Jose Alfredo Jimenez's El Rey and Ixya Herrera's El Pastor: An Analysis of Two Mariachi Style Songs
El Pastor & El Rey
Analyzing El Rey and El Pastor
El Rey (The King) by Jose Alfredo Jimenez
The song El Rey by Jose Alfredo Jimenez has a mariachi style yet shows a different flavor which only the singer and composer can deliver. It is a remarkable song which has captured the hearts of many Hispanic people mainly due to its charisma and humor. The large part of its success resides in its simplicity, delivery, and humor behind the song. With the use of a lone guitar strumming on the background with less prominent backing vocals, it is easy to appreciate the voice of its famed singer. Another interesting aspect of the song is its connection to an old literary piece which has caught the imagination of both young and old ----- Don Quixote.
Understanding, remembering, and imagining the imaginary world of Don Quixote is exactly what it feels like listening to El Rey or The King. There are just too many parallelisms to think of knowing the funny antics of the Don and the silliness of the wannabe King in the song. El Rey’s lines bespeak of an indomitable spirit and a feeling of greatness believing that he is a king even if he is all by himself. One will not fail this match between the two. Both also display humor as the main attraction. In the lines “cry, cry, cry…and roll, roll, roll…,” it is easy to spot the comic nature of the song coupled with the delivery of the singer/composer. This can only be attributed to his musical genius that although he did not have formal schooling in music, he was able to create more than 1,000 original songs and many have captured the hearts of the Spanish-speaking nations and peoples including El Rey. The chorus of the song which is just the 2nd stanza rewritten as the 4th is a restatement of his plight as a true king indeed. The accompaniment of supporting vocals in one-liners especially in the chorus, gives as if a feeling that the voices singing with him are either sorry or metaphorically teasing him for his firm resolve to be king. In any case, Jose Alfredo Jimenez did a great job in immortalizing Don Quixote through his song. It is, in fact, a real work of genius and a funny one too.
El Pastor by Ixya Herrera
Listening to another mariachi style in the case of El Pastor by Ixya Herrera is like Jose Alfredo Jimenez’s case with El Rey. However, the grandness of the former and the significance of its message are both universal and endearing. It is deserving more than just a distinction as a song; it must be called a hymn for the righteous.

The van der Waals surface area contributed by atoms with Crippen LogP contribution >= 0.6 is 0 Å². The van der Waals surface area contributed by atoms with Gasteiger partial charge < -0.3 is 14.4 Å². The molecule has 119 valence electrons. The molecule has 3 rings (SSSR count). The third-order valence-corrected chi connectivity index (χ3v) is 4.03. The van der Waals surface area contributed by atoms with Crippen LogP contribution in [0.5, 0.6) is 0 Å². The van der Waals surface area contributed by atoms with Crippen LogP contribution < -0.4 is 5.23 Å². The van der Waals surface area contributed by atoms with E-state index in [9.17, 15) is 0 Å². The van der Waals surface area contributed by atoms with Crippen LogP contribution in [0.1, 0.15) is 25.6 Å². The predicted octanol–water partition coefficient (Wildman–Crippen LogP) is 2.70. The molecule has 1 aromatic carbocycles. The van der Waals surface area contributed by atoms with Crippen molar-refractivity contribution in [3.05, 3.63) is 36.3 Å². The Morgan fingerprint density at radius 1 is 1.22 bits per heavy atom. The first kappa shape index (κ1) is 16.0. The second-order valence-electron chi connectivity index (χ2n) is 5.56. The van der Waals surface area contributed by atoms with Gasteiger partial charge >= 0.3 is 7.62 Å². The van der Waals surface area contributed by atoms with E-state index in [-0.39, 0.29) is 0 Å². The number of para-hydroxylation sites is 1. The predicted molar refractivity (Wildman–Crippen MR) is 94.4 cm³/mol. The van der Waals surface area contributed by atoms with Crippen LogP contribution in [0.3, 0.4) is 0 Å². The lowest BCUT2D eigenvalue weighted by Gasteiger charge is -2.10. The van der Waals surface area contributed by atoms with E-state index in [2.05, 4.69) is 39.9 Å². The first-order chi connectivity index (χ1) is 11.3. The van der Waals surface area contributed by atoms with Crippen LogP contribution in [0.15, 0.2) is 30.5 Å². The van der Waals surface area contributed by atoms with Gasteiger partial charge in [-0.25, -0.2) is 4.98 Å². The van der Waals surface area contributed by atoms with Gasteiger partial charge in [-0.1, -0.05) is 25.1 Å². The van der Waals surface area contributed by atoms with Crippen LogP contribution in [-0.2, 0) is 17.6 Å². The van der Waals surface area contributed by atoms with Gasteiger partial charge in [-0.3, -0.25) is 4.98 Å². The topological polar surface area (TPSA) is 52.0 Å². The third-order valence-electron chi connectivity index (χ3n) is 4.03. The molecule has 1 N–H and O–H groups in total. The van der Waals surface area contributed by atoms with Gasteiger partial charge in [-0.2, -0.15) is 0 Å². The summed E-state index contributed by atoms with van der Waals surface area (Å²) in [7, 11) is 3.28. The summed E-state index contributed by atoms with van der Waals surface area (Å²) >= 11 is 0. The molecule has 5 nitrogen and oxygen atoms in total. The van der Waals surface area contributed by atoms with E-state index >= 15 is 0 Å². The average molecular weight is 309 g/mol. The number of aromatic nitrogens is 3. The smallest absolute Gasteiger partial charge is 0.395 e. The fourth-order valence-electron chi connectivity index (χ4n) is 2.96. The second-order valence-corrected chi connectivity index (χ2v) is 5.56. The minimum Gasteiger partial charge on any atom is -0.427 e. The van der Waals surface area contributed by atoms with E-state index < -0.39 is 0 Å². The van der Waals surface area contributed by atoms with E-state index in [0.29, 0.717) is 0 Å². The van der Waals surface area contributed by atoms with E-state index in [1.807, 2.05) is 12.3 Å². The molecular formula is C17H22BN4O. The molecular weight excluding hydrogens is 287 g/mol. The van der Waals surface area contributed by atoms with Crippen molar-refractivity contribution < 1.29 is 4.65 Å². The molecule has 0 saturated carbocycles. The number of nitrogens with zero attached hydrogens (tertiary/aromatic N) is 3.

Hymns are usually sung in churches and religious activities oftentimes to lighten the soul and attract the Holy Spirit who gives comfort. Upon hearing the first part of El Pastor, one may think that it is nothing but an instrumental. The start was a pair of stringed instruments as if trying to tune each other’s strings. It will then be followed by a group of wind instruments. This goes on for about the half of the song until Ixya Herrera sudden sings. This anxious part of waiting is a great style. Pauses are not only relevant oral delivery such as public speaking and speeches but a planned and delayed vocal in a song may just be the right ingredient to cook the proper atmosphere for a song dedicated to a noble pastor.
The story behind the lines is about a shepherd who loves his flock. He tends to them and each one is special as he can call them one by one. When the flock is scattered, he gently blows his flute and the sheep knows that the flock is being called. The word flute in 3rd and 6th lines (or the chorus) will be prolonged to the point of making it sound as if it is the flute itself. It will also capture the hearts of listeners when it is heard twice, thrice, or more because the vocals begin slowly (like how the instrumentals begin) then gradually increases and speed up to the ending. The delivery is more of a yodel like some country music without the flares, yet the prolonging of word(s) is evident. But the most important aspect of the song is its essence for it signifies the pastor or shepherd is none other than the Master himself, Jesus Christ. Any Christian and sharp listeners would automatically identify the parallelisms between the story of the song and the Biblical account of Jesus tending His flock during his earthly ministry. With deep religious roots, there is no wonder why the song writer decided to use the Master’s good shepherd image as the backdrop of his masterpiece. Therefore, El Pastor must be considered a hymn rather than a song solely for leisure and entertainment.